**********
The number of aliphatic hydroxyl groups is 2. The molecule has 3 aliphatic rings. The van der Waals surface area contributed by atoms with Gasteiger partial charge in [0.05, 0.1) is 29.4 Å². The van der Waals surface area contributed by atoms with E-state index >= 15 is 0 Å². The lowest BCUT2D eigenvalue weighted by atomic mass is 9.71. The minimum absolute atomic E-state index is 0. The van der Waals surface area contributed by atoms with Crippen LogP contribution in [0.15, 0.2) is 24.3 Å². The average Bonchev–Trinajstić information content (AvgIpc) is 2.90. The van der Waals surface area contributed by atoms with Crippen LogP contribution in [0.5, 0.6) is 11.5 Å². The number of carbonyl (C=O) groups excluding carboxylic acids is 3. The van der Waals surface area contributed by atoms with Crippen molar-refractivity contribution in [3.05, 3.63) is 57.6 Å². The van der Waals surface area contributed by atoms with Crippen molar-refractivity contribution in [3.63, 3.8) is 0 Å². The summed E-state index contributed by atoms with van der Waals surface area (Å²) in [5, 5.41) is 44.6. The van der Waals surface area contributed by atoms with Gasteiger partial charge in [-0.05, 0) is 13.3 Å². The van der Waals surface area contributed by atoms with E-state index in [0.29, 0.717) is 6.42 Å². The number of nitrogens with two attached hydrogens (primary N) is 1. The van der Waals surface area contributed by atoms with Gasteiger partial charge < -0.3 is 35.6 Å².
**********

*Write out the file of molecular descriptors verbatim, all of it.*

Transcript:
The number of aliphatic hydroxyl groups is 2. The molecule has 3 aliphatic rings. The van der Waals surface area contributed by atoms with Gasteiger partial charge in [0.05, 0.1) is 29.4 Å². The van der Waals surface area contributed by atoms with E-state index >= 15 is 0 Å². The lowest BCUT2D eigenvalue weighted by atomic mass is 9.71. The minimum absolute atomic E-state index is 0. The van der Waals surface area contributed by atoms with Crippen LogP contribution in [0.15, 0.2) is 24.3 Å². The average Bonchev–Trinajstić information content (AvgIpc) is 2.90. The van der Waals surface area contributed by atoms with Crippen LogP contribution in [0.5, 0.6) is 11.5 Å². The number of carbonyl (C=O) groups excluding carboxylic acids is 3. The van der Waals surface area contributed by atoms with Crippen molar-refractivity contribution in [3.05, 3.63) is 57.6 Å². The van der Waals surface area contributed by atoms with Crippen molar-refractivity contribution in [3.63, 3.8) is 0 Å². The summed E-state index contributed by atoms with van der Waals surface area (Å²) in [5, 5.41) is 44.6. The van der Waals surface area contributed by atoms with Gasteiger partial charge in [-0.05, 0) is 13.3 Å². The van der Waals surface area contributed by atoms with E-state index in [0.29, 0.717) is 6.42 Å². The number of nitrogens with two attached hydrogens (primary N) is 1. The van der Waals surface area contributed by atoms with Gasteiger partial charge < -0.3 is 35.6 Å².